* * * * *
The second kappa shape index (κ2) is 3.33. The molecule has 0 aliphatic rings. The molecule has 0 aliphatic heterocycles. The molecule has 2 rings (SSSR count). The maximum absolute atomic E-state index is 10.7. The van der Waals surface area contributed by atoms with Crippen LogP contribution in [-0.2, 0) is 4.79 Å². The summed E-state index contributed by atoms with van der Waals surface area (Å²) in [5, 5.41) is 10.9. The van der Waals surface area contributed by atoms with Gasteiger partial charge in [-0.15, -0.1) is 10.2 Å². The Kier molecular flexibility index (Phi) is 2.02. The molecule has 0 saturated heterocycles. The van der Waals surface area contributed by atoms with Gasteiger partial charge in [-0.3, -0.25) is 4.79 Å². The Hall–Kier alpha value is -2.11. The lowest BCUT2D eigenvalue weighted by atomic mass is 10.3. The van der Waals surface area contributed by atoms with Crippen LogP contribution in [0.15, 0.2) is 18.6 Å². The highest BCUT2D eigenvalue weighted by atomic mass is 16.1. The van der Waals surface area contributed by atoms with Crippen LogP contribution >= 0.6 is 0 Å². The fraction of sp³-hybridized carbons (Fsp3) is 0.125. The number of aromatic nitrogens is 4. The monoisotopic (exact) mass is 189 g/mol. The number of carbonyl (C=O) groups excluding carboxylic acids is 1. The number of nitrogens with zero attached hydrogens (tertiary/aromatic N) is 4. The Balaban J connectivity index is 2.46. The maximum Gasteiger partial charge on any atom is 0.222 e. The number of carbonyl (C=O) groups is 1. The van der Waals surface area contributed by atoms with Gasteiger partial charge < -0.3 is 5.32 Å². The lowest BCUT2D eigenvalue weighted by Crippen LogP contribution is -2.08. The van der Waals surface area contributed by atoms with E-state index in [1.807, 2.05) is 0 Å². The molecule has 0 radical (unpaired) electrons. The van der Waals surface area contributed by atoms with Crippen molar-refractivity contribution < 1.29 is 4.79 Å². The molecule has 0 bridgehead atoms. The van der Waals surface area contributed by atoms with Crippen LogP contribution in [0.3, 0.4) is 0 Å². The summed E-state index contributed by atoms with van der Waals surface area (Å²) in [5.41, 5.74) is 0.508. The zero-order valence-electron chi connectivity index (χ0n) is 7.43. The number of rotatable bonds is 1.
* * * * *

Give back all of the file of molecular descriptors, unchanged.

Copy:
The second kappa shape index (κ2) is 3.33. The molecule has 0 aliphatic rings. The molecule has 0 aliphatic heterocycles. The molecule has 2 rings (SSSR count). The maximum absolute atomic E-state index is 10.7. The van der Waals surface area contributed by atoms with Crippen LogP contribution in [-0.2, 0) is 4.79 Å². The summed E-state index contributed by atoms with van der Waals surface area (Å²) in [5, 5.41) is 10.9. The van der Waals surface area contributed by atoms with Gasteiger partial charge in [-0.15, -0.1) is 10.2 Å². The Kier molecular flexibility index (Phi) is 2.02. The molecule has 0 saturated heterocycles. The van der Waals surface area contributed by atoms with Gasteiger partial charge in [-0.3, -0.25) is 4.79 Å². The Hall–Kier alpha value is -2.11. The lowest BCUT2D eigenvalue weighted by atomic mass is 10.3. The van der Waals surface area contributed by atoms with Crippen LogP contribution in [0.15, 0.2) is 18.6 Å². The highest BCUT2D eigenvalue weighted by atomic mass is 16.1. The van der Waals surface area contributed by atoms with Crippen LogP contribution >= 0.6 is 0 Å². The fraction of sp³-hybridized carbons (Fsp3) is 0.125. The number of aromatic nitrogens is 4. The monoisotopic (exact) mass is 189 g/mol. The number of carbonyl (C=O) groups excluding carboxylic acids is 1. The number of nitrogens with zero attached hydrogens (tertiary/aromatic N) is 4. The Balaban J connectivity index is 2.46. The maximum Gasteiger partial charge on any atom is 0.222 e. The number of carbonyl (C=O) groups is 1. The van der Waals surface area contributed by atoms with Gasteiger partial charge < -0.3 is 5.32 Å². The lowest BCUT2D eigenvalue weighted by Crippen LogP contribution is -2.08. The van der Waals surface area contributed by atoms with E-state index in [1.807, 2.05) is 0 Å². The molecule has 0 radical (unpaired) electrons. The van der Waals surface area contributed by atoms with Crippen molar-refractivity contribution < 1.29 is 4.79 Å². The molecule has 0 bridgehead atoms. The van der Waals surface area contributed by atoms with Crippen LogP contribution in [0.3, 0.4) is 0 Å². The summed E-state index contributed by atoms with van der Waals surface area (Å²) in [5.41, 5.74) is 0.508. The zero-order valence-electron chi connectivity index (χ0n) is 7.43. The number of rotatable bonds is 1.